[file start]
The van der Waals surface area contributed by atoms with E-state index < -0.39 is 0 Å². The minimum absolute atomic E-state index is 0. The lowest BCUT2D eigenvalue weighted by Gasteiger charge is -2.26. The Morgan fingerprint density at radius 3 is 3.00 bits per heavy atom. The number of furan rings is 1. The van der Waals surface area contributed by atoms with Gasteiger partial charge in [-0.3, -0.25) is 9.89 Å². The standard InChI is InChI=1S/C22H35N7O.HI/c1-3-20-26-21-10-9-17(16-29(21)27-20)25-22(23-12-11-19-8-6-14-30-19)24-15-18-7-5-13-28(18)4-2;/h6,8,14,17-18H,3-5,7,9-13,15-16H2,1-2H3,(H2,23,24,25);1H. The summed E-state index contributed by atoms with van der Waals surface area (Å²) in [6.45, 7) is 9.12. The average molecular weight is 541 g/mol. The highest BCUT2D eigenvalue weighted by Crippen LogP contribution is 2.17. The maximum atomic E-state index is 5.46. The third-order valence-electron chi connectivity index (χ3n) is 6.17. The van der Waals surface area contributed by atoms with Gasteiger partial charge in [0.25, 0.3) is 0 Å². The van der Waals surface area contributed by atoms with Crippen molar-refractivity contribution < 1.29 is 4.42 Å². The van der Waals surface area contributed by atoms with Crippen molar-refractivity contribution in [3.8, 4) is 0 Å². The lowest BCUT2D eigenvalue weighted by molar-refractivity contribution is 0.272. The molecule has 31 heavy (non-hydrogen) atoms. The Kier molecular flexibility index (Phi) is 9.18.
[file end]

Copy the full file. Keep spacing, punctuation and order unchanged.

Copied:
The van der Waals surface area contributed by atoms with E-state index < -0.39 is 0 Å². The minimum absolute atomic E-state index is 0. The lowest BCUT2D eigenvalue weighted by Gasteiger charge is -2.26. The Morgan fingerprint density at radius 3 is 3.00 bits per heavy atom. The number of furan rings is 1. The van der Waals surface area contributed by atoms with Gasteiger partial charge in [-0.3, -0.25) is 9.89 Å². The standard InChI is InChI=1S/C22H35N7O.HI/c1-3-20-26-21-10-9-17(16-29(21)27-20)25-22(23-12-11-19-8-6-14-30-19)24-15-18-7-5-13-28(18)4-2;/h6,8,14,17-18H,3-5,7,9-13,15-16H2,1-2H3,(H2,23,24,25);1H. The summed E-state index contributed by atoms with van der Waals surface area (Å²) in [6.45, 7) is 9.12. The average molecular weight is 541 g/mol. The highest BCUT2D eigenvalue weighted by Crippen LogP contribution is 2.17. The maximum atomic E-state index is 5.46. The third-order valence-electron chi connectivity index (χ3n) is 6.17. The van der Waals surface area contributed by atoms with Gasteiger partial charge in [0.25, 0.3) is 0 Å². The van der Waals surface area contributed by atoms with Crippen molar-refractivity contribution < 1.29 is 4.42 Å². The van der Waals surface area contributed by atoms with Crippen molar-refractivity contribution in [3.8, 4) is 0 Å². The lowest BCUT2D eigenvalue weighted by molar-refractivity contribution is 0.272. The molecule has 31 heavy (non-hydrogen) atoms. The Kier molecular flexibility index (Phi) is 9.18.